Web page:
The White House has looked into the use of military force to thwart North Korea’s advancing nuclear and missile programs, according to a U.S. media outlet, thrusting a largely taboo policy option to the fore of the debate on how to rein in Pyongyang.
U.S. President Donald Trump’s administration has been examining both the use of force and regime change as part of a review of North Korea policy going on behind closed doors, The Wall Street Journal reported on Wednesday.
During a summit last month between Trump and Japanese Prime Minister Shinzo Abe, U.S. officials indicated that a military strike on North Korea was among the options being considered by the administration, according to unnamed sources cited by the Journal.
The revelation comes just two months after North Korean leader Kim Jong-un said his regime was close to testing an intercontinental ballistic missile, and amid a growing consensus that Pyongyang could be just years away from being able to launch a nuclear strike on the U.S. mainland.
For years, mainstream analysts and politicians have generally seen military action as unthinkable because of its potential to spark regional war and cause huge civilian casualties, particularly in South Korea, a close U.S. ally. Although its military is antiquated, the North is assumed to be capable of inflicting massive damage on Seoul, which lies just 50 km from the border, using conventional artillery alone. Nevertheless, discussion of the military option has gained unusual prominence in recent months as Pyongyang, undeterred by numerous rounds of sanctions, carried out a nuclear test and repeated missile launches.
Last May, Stratfor published an analysis of potential “minimalist” strike options targeting the country’s nuclear facilities. And in December, U.S. Senator Lindsey Graham suggested he could introduce a resolution for the authorization of military force.
Scott Synder, a Korea expert at the Council on Foreign Relations, told The Diplomat that Washington was feeling unprecedented urgency about the possibility of North Korea acquiring a direct nuclear strike capability against the country.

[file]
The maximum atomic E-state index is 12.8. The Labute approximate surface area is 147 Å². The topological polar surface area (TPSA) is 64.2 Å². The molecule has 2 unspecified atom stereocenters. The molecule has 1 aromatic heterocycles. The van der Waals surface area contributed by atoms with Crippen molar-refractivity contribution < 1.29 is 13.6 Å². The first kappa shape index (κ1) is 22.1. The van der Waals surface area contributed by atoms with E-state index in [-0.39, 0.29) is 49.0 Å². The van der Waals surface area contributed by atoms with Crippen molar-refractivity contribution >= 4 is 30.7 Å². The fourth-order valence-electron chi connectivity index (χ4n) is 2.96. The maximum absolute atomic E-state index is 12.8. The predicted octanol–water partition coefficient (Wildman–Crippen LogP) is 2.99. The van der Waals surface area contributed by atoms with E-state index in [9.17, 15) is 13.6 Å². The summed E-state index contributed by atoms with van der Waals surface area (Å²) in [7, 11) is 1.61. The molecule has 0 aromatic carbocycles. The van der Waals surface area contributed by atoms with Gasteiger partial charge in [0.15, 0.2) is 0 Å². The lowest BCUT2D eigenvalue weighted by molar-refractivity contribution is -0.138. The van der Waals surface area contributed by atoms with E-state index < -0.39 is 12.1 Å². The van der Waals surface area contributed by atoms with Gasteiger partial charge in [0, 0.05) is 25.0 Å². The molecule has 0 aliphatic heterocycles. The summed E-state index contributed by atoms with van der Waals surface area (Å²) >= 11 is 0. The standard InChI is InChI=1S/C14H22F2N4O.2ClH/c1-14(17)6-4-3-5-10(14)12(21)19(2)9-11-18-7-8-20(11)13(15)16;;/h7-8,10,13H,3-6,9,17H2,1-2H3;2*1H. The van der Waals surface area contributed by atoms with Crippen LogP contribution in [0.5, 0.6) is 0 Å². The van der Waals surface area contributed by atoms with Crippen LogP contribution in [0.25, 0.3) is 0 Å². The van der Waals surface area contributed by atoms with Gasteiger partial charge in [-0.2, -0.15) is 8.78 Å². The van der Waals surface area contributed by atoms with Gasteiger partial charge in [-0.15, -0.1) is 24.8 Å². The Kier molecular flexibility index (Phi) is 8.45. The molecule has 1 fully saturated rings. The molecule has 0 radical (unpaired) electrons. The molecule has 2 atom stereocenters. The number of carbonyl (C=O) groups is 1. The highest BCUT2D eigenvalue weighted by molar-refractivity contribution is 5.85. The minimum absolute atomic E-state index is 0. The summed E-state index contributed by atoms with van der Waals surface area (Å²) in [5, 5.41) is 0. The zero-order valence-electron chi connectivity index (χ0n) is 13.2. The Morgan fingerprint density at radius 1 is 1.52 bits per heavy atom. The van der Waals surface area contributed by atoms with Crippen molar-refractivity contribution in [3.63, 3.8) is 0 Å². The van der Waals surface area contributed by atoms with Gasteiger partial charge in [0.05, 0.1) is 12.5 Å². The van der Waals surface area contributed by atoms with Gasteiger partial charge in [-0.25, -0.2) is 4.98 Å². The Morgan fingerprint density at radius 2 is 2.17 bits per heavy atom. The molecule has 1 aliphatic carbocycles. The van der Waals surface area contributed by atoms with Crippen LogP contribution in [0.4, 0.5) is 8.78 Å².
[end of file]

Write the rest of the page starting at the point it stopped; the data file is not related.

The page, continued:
“As a result, there has been a rising discussion of preemptive options as part of the overall mix within the policy community since last year, although much of that discussion seemed to emanate primarily from Republic of Korea [South Korea] defense specialists up to now,” he said.
Snyder, however, cautioned that Trump’s consideration of military action did not mean he would act on it, noting that the strategy review also reportedly contains diplomatic options such as recognition of North Korea as a nuclear state.
“The fact that this story relies primarily on Japanese and South Korean sources should be taken as a good sign because it shows an administration that is consulting with allies and not predisposed to unilateral action,” he said. “The leaks themselves also reinforce signals of wariness on the part of allies regarding costs associated with military options and their potential consequences. But this pattern might shift if the administration finds that North Korea has indeed become a direct threat to U.S. critical interests.”